The most overlooked part of the long tail is that it typically only applies to “power users”.  The researchers correctly note that even though retailers and media companies can offer endless digital goods, they actually need to find a way to introduce consumers to the long tail goods.  And new users/new consumers/new customers typically gravitate/are pushed into the top shelf items (yet again keeping the Pareto principle alive and well).

The Wharton researchers find that the Long Tail effect holds true in some cases, but when factoring in expanding product variety and consumer demand, mass appeal products retain their importance. The researchers argue that new movies appear so fast that consumers do not have time to discover them, and that niche movies are not any more well-liked than hits.

According to Netessine, the Long Tail effect may be present in some cases, but few companies operate in a pure digital distribution system. Instead, they must weigh supply chain costs of physical products against the potential gain of capturing single customers of obscure offerings in a rapidly expanding marketplace. Companies, they add, must also consider the time it takes for consumers to locate off-beat items they may want.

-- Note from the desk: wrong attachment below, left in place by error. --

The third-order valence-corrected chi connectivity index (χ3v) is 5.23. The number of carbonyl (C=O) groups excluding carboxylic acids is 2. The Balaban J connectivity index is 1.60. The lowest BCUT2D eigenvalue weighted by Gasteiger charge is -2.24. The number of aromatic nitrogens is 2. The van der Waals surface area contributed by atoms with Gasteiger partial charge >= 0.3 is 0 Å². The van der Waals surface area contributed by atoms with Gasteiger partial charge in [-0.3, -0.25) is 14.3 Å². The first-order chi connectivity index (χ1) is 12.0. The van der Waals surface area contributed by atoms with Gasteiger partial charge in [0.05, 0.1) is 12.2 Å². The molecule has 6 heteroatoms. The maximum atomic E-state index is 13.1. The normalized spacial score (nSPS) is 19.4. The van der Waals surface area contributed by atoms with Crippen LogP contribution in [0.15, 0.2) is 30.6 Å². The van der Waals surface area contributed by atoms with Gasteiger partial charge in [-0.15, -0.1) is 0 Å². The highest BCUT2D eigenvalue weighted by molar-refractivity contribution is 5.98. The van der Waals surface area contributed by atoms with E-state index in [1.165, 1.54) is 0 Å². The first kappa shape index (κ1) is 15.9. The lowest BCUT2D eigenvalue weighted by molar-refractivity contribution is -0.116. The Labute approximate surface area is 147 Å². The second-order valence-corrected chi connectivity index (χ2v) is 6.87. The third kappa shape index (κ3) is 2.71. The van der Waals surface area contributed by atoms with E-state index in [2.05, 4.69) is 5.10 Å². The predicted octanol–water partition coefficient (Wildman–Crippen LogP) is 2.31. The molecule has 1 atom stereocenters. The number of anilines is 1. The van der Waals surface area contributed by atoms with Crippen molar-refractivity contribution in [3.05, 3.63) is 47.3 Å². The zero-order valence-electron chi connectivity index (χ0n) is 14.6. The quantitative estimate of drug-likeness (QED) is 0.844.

What’s more damning than all these reports and books is actually trying to run a business on the long tail.   I have a lot of experience in trying to do this from search engines to video sites to offline and online retail – the long tail isn’t viable to most businesses.  Consumers just don’t consume that way and products (digital or otherwise) aren’t all created equal (hits are hits for a reason…)

The Long Tail is a powerful marketing message.  It helps start ups justify ridiculous valuations. It helps search engines entice niche advertisers.   It speaks to power users who want to think they are cool.   It’s very much like what happens on Wall Street – economists and financial wizards invent a theory that SELLS their product or service.  These concepts are wrapped up as theory to legitimize them but in the end they are just a sales tactics.  A more advanced version of One Minute Millionaire type books (“buy this book and you can make a million dollars!… for me!)